There are various ways to look at Household Debt (total debt outstanding including mortgages, loans, credit cards and other debt) in the United States, we look at two today.
The first is debt servicing costs to disposable income which effectively is how much it costs to service household debt as a fraction of disposable (after tax) income. The second is household debt outstanding to disposable income which effectively is how much debt there is with respect to the same disposable (after tax) income measure.
Household debt servicing costs to disposable income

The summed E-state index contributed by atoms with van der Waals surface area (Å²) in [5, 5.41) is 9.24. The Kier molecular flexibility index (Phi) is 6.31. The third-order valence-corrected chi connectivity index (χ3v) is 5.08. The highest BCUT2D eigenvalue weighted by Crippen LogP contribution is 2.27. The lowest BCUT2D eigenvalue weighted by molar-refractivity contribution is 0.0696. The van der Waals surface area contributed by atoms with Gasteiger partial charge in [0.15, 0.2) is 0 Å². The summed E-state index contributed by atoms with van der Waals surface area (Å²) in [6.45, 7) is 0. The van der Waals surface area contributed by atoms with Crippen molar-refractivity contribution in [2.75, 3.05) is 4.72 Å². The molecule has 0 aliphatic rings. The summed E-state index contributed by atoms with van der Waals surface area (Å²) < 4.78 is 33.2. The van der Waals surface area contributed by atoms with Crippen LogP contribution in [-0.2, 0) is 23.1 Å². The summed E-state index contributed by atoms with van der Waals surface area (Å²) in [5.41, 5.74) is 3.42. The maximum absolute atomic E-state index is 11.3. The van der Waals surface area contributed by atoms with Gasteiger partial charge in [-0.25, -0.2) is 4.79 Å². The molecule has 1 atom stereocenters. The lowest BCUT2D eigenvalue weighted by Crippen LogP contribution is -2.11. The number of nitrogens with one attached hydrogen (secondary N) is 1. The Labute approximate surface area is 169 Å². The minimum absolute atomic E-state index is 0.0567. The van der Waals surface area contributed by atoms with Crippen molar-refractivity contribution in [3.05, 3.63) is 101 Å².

Under 10% of disposable income is used to service household debt. This is lower than the 13% before the financial crisis. By this measure, household debt is far more manageable than before the crisis.
The primary reason is lower costs for servicing mortgages. Consumer debt (non-mortgage loans) servicing costs are lower than before the crisis but not as much as mortgage servicing costs. The main reason for lower debt servicing costs is lower interest rates. Rising interest rates could have an impact on debt servicing costs.
Household debt outstanding to disposable income
This ratio is down from 1.35 from before the crisis to about 1 now. Household debt outstanding is growing far slower than disposable income which is good as it makes household debt more manageable.
By both measures, household debt in the United States is far more manageable than before the crisis.